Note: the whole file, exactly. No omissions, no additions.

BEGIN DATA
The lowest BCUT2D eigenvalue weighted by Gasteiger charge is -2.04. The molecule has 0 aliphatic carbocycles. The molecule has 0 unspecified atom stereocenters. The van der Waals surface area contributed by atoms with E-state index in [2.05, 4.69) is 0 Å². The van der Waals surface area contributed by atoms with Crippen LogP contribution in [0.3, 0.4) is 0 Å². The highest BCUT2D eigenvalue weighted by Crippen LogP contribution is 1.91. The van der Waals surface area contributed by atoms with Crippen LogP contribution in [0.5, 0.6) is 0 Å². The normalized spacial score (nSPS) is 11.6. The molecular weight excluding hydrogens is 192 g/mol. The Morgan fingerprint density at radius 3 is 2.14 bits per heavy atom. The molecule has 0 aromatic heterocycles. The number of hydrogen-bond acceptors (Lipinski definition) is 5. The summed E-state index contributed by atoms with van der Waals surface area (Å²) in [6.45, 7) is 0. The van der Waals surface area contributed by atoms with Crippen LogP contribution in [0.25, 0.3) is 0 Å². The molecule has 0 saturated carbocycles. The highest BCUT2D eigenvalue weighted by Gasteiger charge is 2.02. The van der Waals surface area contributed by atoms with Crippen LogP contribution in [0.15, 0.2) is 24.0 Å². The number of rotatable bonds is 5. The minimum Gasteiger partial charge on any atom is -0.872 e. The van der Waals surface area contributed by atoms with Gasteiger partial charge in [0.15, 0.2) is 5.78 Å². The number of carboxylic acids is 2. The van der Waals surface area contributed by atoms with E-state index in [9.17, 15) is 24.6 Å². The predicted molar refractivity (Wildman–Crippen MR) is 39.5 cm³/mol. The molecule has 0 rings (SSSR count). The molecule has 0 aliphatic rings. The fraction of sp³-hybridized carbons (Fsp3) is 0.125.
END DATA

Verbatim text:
The lowest BCUT2D eigenvalue weighted by Gasteiger charge is -2.04. The molecule has 0 aliphatic carbocycles. The molecule has 0 unspecified atom stereocenters. The van der Waals surface area contributed by atoms with E-state index in [2.05, 4.69) is 0 Å². The van der Waals surface area contributed by atoms with Crippen LogP contribution in [0.3, 0.4) is 0 Å². The highest BCUT2D eigenvalue weighted by Crippen LogP contribution is 1.91. The van der Waals surface area contributed by atoms with Crippen LogP contribution in [0.5, 0.6) is 0 Å². The normalized spacial score (nSPS) is 11.6. The molecular weight excluding hydrogens is 192 g/mol. The Morgan fingerprint density at radius 3 is 2.14 bits per heavy atom. The molecule has 0 aromatic heterocycles. The number of hydrogen-bond acceptors (Lipinski definition) is 5. The summed E-state index contributed by atoms with van der Waals surface area (Å²) in [6.45, 7) is 0. The van der Waals surface area contributed by atoms with Crippen LogP contribution in [0.25, 0.3) is 0 Å². The molecule has 0 saturated carbocycles. The highest BCUT2D eigenvalue weighted by Gasteiger charge is 2.02. The van der Waals surface area contributed by atoms with Crippen LogP contribution in [0.15, 0.2) is 24.0 Å². The number of rotatable bonds is 5. The minimum Gasteiger partial charge on any atom is -0.872 e. The van der Waals surface area contributed by atoms with Gasteiger partial charge in [0.15, 0.2) is 5.78 Å². The number of carboxylic acids is 2. The van der Waals surface area contributed by atoms with E-state index in [9.17, 15) is 24.6 Å². The predicted molar refractivity (Wildman–Crippen MR) is 39.5 cm³/mol. The molecule has 0 rings (SSSR count). The molecule has 0 aliphatic rings. The fraction of sp³-hybridized carbons (Fsp3) is 0.125.